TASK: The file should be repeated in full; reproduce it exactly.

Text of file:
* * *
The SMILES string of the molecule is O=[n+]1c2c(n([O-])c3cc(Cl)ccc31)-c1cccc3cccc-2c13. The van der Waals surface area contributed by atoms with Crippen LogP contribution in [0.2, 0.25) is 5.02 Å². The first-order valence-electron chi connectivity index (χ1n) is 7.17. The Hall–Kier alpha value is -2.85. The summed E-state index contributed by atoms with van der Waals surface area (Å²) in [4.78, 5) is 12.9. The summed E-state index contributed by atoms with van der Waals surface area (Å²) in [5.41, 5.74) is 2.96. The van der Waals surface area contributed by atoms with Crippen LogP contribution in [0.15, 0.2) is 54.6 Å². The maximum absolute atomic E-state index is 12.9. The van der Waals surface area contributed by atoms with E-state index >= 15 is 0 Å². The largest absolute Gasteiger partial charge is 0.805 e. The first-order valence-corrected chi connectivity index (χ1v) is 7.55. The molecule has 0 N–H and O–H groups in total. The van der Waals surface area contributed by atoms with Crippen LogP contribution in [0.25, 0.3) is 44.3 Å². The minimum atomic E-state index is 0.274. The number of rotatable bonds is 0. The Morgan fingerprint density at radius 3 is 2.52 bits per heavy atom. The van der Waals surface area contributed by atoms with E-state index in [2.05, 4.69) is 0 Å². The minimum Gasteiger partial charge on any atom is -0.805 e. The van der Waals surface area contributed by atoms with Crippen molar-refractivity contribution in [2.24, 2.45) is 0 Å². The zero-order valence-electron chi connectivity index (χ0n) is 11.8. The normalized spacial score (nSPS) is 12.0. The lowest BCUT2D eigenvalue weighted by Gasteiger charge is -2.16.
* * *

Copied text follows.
The SMILES string of the molecule is O=[n+]1c2c(n([O-])c3cc(Cl)ccc31)-c1cccc3cccc-2c13. The van der Waals surface area contributed by atoms with Crippen LogP contribution in [0.2, 0.25) is 5.02 Å². The first-order valence-electron chi connectivity index (χ1n) is 7.17. The Hall–Kier alpha value is -2.85. The summed E-state index contributed by atoms with van der Waals surface area (Å²) in [4.78, 5) is 12.9. The summed E-state index contributed by atoms with van der Waals surface area (Å²) in [5.41, 5.74) is 2.96. The van der Waals surface area contributed by atoms with Crippen LogP contribution in [0.15, 0.2) is 54.6 Å². The maximum absolute atomic E-state index is 12.9. The van der Waals surface area contributed by atoms with E-state index >= 15 is 0 Å². The largest absolute Gasteiger partial charge is 0.805 e. The first-order valence-corrected chi connectivity index (χ1v) is 7.55. The molecule has 0 N–H and O–H groups in total. The van der Waals surface area contributed by atoms with Crippen LogP contribution in [0.25, 0.3) is 44.3 Å². The minimum atomic E-state index is 0.274. The number of rotatable bonds is 0. The Morgan fingerprint density at radius 3 is 2.52 bits per heavy atom. The van der Waals surface area contributed by atoms with E-state index in [2.05, 4.69) is 0 Å². The minimum Gasteiger partial charge on any atom is -0.805 e. The van der Waals surface area contributed by atoms with Crippen molar-refractivity contribution in [2.24, 2.45) is 0 Å². The zero-order valence-electron chi connectivity index (χ0n) is 11.8. The normalized spacial score (nSPS) is 12.0. The lowest BCUT2D eigenvalue weighted by Gasteiger charge is -2.16.